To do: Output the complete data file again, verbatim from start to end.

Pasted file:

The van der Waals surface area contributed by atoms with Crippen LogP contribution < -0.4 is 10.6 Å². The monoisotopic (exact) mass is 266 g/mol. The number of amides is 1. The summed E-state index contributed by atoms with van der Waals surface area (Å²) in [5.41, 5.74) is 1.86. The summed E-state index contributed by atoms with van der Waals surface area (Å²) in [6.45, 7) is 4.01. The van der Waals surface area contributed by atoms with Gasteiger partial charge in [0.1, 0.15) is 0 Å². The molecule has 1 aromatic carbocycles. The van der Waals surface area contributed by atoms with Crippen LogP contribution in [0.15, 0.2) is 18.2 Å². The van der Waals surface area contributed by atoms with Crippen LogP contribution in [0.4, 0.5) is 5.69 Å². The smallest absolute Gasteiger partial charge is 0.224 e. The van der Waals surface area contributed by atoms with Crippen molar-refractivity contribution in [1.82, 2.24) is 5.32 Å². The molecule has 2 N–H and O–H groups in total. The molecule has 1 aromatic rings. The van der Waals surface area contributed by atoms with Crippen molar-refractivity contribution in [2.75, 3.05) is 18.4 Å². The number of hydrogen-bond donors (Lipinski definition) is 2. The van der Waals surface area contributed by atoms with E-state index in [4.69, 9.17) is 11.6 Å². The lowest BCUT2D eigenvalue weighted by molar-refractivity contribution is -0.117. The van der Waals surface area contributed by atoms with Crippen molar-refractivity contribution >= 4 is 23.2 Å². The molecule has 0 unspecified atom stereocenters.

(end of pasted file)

The van der Waals surface area contributed by atoms with Crippen LogP contribution < -0.4 is 10.6 Å². The monoisotopic (exact) mass is 266 g/mol. The number of amides is 1. The summed E-state index contributed by atoms with van der Waals surface area (Å²) in [5.41, 5.74) is 1.86. The summed E-state index contributed by atoms with van der Waals surface area (Å²) in [6.45, 7) is 4.01. The van der Waals surface area contributed by atoms with Gasteiger partial charge in [0.1, 0.15) is 0 Å². The molecule has 1 aromatic carbocycles. The van der Waals surface area contributed by atoms with Crippen LogP contribution in [0.15, 0.2) is 18.2 Å². The van der Waals surface area contributed by atoms with Crippen LogP contribution in [0.4, 0.5) is 5.69 Å². The smallest absolute Gasteiger partial charge is 0.224 e. The van der Waals surface area contributed by atoms with Crippen molar-refractivity contribution in [1.82, 2.24) is 5.32 Å². The molecule has 2 N–H and O–H groups in total. The molecule has 1 aromatic rings. The van der Waals surface area contributed by atoms with Crippen molar-refractivity contribution in [2.75, 3.05) is 18.4 Å². The number of hydrogen-bond donors (Lipinski definition) is 2. The van der Waals surface area contributed by atoms with E-state index in [4.69, 9.17) is 11.6 Å². The lowest BCUT2D eigenvalue weighted by molar-refractivity contribution is -0.117. The van der Waals surface area contributed by atoms with Crippen molar-refractivity contribution >= 4 is 23.2 Å². The molecule has 0 unspecified atom stereocenters.